Frank Lloyd Wright and His Manner of Thought
Publication Year: 2014
Published by: University of Wisconsin Press
Title Page, Copyright, Dedication
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Although Frank Lloyd Wright is a towering figure in American culture, nearly all discussion of him has concerned his innovative architectural designs. This is not a book about architecture. There is a widespread feeling that only architects, or at the very least architectural historians, can write about the subject and I do not wish to challenge that notion...
Introduction: Truth against the World
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“I would much rather build than write about buildings, but when I am not building, I will write about buildings— or the significance of those buildings I have already built” (CW I: 315). Frank Lloyd Wright addressed these words to readers of The Architectural Record in December 1928, as part of his series “In the Cause of Architecture.” Because of...
1. Architects and Machines
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“The more true culture a man has, the more significant his environment becomes to him.” These first public words of Frank Lloyd Wright, spoken to the University Guild in Evanston, Illinois, in 1894, make him sound like very much the nineteenth-century gentleman. More than half a century later modernist detractors would give...
2. The Prairie and the World
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As the twentieth century gets underway, Frank Lloyd Wright’s family motto of “Truth against the World” takes on a prospective dimension. As his first decade of practice demonstrated, Wright had no trouble whatsoever innovating within established nineteenth-century forms, whether Queen Anne, Shingle, or Colonial...
3. Japan and After
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The art of Japan is not an influence on the work of Frank Lloyd Wright, but has an affinity with his work, as he insists throughout his career. This claim is not surprising, because Wright likes nothing that is applied. A house such as Taliesin is of the hill, not on it. A style of art comes from within the artist as a manner of expression, and cannot...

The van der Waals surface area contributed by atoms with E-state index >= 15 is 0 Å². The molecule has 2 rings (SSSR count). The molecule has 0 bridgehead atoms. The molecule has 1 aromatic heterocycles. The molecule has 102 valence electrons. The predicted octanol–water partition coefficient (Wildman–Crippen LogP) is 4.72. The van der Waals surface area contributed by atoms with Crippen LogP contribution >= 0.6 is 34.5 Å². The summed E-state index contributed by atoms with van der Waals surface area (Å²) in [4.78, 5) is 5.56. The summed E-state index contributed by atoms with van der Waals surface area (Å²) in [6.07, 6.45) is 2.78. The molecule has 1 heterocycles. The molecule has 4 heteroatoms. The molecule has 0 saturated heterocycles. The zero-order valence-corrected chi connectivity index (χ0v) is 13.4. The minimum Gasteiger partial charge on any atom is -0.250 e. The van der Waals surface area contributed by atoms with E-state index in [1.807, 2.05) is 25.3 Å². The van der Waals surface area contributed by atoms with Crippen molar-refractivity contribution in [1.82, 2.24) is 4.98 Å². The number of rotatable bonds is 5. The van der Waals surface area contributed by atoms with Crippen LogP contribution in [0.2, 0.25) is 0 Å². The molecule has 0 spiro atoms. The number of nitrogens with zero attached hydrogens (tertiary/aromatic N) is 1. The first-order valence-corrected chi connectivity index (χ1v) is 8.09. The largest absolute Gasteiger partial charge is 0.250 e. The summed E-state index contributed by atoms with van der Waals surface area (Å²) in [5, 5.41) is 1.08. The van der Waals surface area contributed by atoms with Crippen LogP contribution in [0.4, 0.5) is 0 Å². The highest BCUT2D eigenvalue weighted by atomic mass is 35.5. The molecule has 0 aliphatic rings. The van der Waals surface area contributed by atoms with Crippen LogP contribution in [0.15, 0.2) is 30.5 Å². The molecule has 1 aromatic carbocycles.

4. An Autobiography and the Fellowship
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Frank Lloyd Wright’s story of his own life begins in Wisconsin, not where he was born (Richland Center) or principally raised (Madison) but rather in the rural Helena Valley beyond Spring Green. The occasion is a walk up the snowy hillside overlooking several of the Lloyd Jones family farms. During the summers of his boyhood...
5. Broadacre City and the 1930s
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In 1932, with the publication of An Autobiography and the founding of the Taliesin Fellowship, the nature of Frank Lloyd Wright’s writing changes. A lack of commissions in the second half of the 1920s had forced him to write essays and deliver lectures for a living, and the onset of the Great Depression assured little architectural work would be...
Conclusion: A Second Career
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Nearly one-third of Frank Lloyd Wright’s drafted thoughts date from the 1940s and 1950s, just as do an even greater proportion of his built designs. This volume of output speaks for his genuine second career, beginning in the mid-1930s with his success of Fallingwater, the S. C. Johnson Administration Building, and the introduction...
Appendix: Divorce Papers of William C. and Anna L. Wright
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Bibliography of Works Consulted
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Page Count: 184
Publication Year: 2014